A group of paleontologists have identified the remains of a tiny creature from Madagascar called Kongonaphon kely, also known as the 'tiny bug slayer,' in a study published Monday in the Proceedings of the Natural Academy of Sciences. This small beast measured four inches tall and had little, serrated teeth, implying it feasted on prehistoric, hard-shelled insects. It was so small it could have fit in your hands or, if you were feeling particularly adorable, your pocket. While that sounds cute, it doesn't exactly seem intimidating — which is why researchers were surprised to find that this creature was an ancestor of the giant dinosaurs we've come to know and love.
"There's a general perception of dinosaurs as being giants," said lead author Christian Kammerer in a statement. "But this new animal is very close to the divergence of dinosaurs and pterosaurs, and it's shockingly small."
The fossils of K. kely date back to about 237 million years ago, during the Late Triassic period, which was just before enormous dinosaurs ruled the Earth. Researchers found these bones back in 1998, but haven't been able to take a good look at them until now.
"It took some time before we could focus on these bones," paleontologist and co-author John Flynn admitted in a press release, "but once we did, it was clear we had something unique and worth a closer look."
The closer look involved an analysis of the femur and other remains, making sure the small bones weren't from multiple species or a juvenile creature. Then, the researchers tried to place the bug slayer on an evolutionary tree based on the evidence and data they gained from the fossils. This placed K. kely in the Ornithodira group, a category of species that are theorized to be the last common ancestors between dinosaurs and pterosaurs. K. kely isn't the first common ancestor to be found, but its discovery lends evidence to the idea that dinosaurs started out smaller before becoming bigger.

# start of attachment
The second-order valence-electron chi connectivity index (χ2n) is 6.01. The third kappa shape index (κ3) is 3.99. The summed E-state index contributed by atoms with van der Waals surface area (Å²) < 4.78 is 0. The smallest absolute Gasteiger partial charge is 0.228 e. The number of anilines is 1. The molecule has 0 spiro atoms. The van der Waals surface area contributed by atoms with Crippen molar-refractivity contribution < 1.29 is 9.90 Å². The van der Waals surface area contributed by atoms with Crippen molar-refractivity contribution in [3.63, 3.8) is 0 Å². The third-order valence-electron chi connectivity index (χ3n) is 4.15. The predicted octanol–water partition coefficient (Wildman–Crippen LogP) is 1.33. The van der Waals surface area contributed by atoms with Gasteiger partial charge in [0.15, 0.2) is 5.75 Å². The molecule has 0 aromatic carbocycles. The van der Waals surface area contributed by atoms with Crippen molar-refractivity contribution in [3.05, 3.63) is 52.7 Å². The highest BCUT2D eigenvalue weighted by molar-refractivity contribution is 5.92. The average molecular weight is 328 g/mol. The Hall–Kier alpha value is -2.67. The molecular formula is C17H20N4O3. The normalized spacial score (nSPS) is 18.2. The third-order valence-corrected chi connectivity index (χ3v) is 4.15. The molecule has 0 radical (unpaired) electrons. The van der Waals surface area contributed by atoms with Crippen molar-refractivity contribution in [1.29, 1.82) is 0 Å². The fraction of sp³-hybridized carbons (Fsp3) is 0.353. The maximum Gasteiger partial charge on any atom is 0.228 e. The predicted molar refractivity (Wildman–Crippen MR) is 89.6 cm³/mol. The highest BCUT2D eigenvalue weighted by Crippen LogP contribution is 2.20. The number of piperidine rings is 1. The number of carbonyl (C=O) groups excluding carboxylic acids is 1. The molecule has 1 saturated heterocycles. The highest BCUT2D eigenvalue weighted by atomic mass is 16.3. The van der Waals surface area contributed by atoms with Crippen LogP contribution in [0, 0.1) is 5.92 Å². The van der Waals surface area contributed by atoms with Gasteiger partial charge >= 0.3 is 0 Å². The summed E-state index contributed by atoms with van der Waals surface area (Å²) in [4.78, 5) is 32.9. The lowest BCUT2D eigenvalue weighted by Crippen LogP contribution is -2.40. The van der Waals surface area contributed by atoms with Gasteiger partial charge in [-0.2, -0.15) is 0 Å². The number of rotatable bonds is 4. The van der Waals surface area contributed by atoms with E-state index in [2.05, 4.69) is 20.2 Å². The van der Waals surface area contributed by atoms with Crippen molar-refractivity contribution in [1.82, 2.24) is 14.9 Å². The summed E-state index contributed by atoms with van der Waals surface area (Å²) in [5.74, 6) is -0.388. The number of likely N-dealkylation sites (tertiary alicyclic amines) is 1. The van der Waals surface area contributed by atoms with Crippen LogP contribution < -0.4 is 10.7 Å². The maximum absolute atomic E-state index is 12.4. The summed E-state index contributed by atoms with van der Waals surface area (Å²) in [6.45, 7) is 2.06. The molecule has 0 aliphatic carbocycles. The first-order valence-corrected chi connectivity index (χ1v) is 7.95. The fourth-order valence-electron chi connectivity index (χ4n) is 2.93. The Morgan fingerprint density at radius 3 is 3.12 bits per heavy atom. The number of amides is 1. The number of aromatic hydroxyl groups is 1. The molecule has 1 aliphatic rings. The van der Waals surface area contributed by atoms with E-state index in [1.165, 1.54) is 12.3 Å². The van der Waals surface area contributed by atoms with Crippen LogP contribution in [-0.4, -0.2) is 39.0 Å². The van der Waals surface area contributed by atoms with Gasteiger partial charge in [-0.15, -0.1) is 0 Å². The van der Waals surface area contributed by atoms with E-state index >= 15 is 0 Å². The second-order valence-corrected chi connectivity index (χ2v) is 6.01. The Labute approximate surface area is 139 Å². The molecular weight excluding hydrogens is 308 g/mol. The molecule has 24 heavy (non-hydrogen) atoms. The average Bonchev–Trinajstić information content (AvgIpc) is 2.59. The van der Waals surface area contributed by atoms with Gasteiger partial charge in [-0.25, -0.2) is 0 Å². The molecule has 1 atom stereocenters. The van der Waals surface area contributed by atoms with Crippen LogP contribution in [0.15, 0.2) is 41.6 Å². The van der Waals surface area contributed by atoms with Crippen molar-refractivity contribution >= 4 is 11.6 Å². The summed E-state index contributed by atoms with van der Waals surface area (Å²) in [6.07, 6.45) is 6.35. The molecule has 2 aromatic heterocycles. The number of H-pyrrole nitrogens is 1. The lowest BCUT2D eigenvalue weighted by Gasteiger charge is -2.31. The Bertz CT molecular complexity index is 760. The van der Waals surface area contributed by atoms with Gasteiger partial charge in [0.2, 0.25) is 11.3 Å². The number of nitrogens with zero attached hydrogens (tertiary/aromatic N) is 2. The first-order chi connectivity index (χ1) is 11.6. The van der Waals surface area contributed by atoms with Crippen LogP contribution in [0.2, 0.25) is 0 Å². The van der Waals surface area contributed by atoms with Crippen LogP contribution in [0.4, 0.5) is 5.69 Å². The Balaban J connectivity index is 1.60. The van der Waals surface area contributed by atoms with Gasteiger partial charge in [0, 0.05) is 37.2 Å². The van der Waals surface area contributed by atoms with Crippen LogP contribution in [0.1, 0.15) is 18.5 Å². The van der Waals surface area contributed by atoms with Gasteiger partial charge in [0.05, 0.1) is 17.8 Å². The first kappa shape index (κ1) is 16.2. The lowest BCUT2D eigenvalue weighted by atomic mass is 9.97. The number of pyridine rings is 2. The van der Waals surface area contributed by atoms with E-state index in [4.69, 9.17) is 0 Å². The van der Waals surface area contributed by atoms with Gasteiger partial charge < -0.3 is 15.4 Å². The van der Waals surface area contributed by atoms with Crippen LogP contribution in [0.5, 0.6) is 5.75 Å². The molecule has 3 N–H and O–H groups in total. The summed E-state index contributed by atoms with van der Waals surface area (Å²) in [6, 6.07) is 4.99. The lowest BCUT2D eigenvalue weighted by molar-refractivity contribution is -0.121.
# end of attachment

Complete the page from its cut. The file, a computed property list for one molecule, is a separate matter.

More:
"Recent discoveries like Kongonaphon have given us a much better understanding of the early evolution of ornithodirans," stated lead author Chrisian Kammerer. "Analyzing changes in body size [...] we found compelling evidence that it decreased sharply early in the history of the dinosaur-pterosaur lineage."
This was referred to as a "miniaturization" event in the study. The researchers believe that an event like this — one that resulted in a small-sized creature like K. kely — could explain how dinosaurs and pterosaurs got their fuzz and how pterosaurs could eventually develop a body meant for flight. Eating insects could've also helped the little dino ancestor survive until it moved into different ecological niches, where its descendants adapted to flight or became larger meat-eaters.
The discovery of K. kely could fill in the blanks that have puzzled paleontologists with regard to dinosaur evolution for decades. "Although body size evolution has been studied extensively within Dinosauria," wrote the team, "the lineage leading to dinosaurs has received less attention." This is because "[early] members of the dinosaur-pterosaur clade Ornithodira are very rare in the fossil record, obscuring our understanding of the origins of this important group."
Despite the rarity of these fossils, the research team wrote that they believe "ornithodirans may have been substantially more abundant in their ecosystems than the known record indicates" and called for more field research into paleontological sites containing samples from the Triassic era.
"This fossil site in southwestern Madagascar, from a poorly known time interval, has produced some amazing fossils," stated Flynn, "and this tiny specimen was jumbled in among the hundreds we've collected from the site over the years. [...] This is a great case for why field discoveries — combined with modern technology to analyze the fossils recovered — is still so important."